Last weekend, two tubes with a length of 290 meters were drilled from AkzoNobel to Thales and the High Tech Systems Park. The tubes are at the deepest point almost eleven meters underground. These drills are a part of the project Warmtenet Hengelo, which can achieve up to 9,500 tons of CO2 reduction per year. This connects with the heat network Bronnet: a closed-pipe network that provides heat and cold to the companies at the High Tech Systems Park.
Nine public and private partners are working together on sustainability and expansion of project Warmtenet Hengelo, the Green Deal. Warmtenet Hengelo made a smart chain between industry partners. The steam from waste incineration at Twence is used by AkzoNobel. After the salt evaporation at AkzoNobel, the residual heat is 40 degrees and used for heating the water in project Warmtenet. This heated water will be delivered to offices and industry at the High Tech Systems Park and industrial areas Twentekanaal Noord en Zuid, as well as (rental) houses in Hengelo.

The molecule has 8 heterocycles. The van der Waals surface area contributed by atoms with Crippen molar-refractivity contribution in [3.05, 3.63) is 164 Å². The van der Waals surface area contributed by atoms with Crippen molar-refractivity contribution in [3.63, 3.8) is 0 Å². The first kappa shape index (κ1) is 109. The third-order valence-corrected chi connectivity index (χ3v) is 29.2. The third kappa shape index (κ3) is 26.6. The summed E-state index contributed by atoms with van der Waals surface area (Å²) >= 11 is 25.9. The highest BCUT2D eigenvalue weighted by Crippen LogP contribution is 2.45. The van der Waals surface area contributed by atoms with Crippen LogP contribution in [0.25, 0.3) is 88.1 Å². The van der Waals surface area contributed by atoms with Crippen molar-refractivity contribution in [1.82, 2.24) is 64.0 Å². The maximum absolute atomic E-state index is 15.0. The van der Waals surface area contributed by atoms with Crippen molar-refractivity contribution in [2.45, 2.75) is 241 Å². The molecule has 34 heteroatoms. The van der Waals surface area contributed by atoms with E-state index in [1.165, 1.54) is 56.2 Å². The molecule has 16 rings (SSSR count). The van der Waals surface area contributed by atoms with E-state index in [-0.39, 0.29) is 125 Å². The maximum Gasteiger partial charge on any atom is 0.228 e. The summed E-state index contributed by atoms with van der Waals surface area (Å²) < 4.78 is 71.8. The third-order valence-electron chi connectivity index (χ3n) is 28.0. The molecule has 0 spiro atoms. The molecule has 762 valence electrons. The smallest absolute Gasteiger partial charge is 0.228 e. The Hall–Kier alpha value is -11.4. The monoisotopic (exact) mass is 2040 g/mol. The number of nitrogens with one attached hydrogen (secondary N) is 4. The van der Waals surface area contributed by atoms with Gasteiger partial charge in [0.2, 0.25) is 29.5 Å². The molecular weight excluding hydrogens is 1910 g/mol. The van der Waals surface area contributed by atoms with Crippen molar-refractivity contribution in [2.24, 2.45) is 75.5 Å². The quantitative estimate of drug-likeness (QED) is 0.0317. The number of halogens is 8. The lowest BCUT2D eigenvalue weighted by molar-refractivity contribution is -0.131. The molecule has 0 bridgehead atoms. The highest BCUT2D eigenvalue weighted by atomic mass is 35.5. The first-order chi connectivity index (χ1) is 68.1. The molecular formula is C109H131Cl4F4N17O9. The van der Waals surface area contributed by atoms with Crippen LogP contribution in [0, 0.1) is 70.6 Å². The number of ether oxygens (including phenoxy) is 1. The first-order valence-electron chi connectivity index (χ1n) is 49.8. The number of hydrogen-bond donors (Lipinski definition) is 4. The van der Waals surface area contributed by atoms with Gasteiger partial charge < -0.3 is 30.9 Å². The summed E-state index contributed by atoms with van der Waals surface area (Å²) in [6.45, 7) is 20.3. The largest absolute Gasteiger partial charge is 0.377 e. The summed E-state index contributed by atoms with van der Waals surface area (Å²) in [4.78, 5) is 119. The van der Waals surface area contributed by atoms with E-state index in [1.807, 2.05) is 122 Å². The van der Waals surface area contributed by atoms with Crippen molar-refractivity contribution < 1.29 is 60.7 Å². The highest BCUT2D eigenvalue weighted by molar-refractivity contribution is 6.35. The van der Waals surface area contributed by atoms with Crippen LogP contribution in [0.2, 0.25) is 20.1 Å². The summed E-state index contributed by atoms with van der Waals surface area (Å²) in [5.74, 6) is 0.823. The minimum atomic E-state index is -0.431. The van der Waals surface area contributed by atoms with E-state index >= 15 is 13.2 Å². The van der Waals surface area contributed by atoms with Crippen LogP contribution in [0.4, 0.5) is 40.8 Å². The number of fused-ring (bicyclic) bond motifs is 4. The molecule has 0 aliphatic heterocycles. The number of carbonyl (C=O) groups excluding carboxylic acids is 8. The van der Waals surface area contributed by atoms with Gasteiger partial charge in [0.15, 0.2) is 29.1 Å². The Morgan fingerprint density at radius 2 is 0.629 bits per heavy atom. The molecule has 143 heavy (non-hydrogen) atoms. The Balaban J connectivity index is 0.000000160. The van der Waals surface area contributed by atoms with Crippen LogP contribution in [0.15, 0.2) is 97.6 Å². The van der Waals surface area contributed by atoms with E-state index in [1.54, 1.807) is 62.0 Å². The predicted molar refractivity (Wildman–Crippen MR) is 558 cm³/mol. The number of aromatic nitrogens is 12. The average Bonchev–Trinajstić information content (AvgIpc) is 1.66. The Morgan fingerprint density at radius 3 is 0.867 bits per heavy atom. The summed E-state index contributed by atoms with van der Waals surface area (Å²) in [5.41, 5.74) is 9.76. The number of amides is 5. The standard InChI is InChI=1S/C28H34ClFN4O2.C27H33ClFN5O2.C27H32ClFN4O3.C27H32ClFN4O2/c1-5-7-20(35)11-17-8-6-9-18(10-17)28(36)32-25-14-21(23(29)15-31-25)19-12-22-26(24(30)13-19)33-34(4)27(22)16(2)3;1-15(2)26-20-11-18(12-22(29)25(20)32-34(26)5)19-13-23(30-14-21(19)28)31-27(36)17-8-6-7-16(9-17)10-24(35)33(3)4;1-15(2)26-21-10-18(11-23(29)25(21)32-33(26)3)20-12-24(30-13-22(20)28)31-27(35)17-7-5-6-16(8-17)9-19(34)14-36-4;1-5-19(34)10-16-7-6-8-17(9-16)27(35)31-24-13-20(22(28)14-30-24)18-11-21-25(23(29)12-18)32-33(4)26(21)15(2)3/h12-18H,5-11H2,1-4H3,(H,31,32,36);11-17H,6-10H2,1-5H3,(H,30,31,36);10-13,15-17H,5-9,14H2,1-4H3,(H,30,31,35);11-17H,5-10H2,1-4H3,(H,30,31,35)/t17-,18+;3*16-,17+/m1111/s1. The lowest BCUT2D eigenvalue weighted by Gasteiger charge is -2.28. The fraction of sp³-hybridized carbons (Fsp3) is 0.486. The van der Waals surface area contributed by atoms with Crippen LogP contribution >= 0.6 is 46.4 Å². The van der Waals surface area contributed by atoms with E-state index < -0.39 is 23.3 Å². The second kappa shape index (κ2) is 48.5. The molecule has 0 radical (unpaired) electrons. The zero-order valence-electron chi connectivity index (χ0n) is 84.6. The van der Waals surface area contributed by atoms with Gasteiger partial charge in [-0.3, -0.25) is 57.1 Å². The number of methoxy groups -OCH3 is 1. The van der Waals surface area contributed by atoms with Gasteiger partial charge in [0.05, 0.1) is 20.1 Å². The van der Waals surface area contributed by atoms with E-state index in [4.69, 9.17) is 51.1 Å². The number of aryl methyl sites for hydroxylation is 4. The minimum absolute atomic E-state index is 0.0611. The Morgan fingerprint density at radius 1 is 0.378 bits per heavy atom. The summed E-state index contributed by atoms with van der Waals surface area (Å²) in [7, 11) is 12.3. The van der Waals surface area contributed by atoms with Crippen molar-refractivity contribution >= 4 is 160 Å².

HTSP will be first connected to Warmtenet
The former Thales site will be the first area connected to Warmtenet. Vincent at Thij, Director High Tech Systems Park: “Colalboration is very important at the HTSP, because the developments in the high tech industry are hard to keep up with on your own. We also realize that working from sustainable principles is necessary for a future in our high tech industry, and even for the entire planet.” According to Vincent, this project is a great example of collaboration and synergy.
Bronnet is an initiative of High Tech Systems Park in partnership with DWA, Fudura and Thales and landscaped with a contribution from the Province of Overijssel. All offices and production halls exchange heat and cold through this smart system. This heat and cold is generated from local sources, so there is no need for gas anymore. Bronnet recently ensured that the entire HTSP is heated and cooled ‘green’ by using the heat from the Twentekanaal. This provides 50% reduction in CO2 emissions compared to conventional energy sources.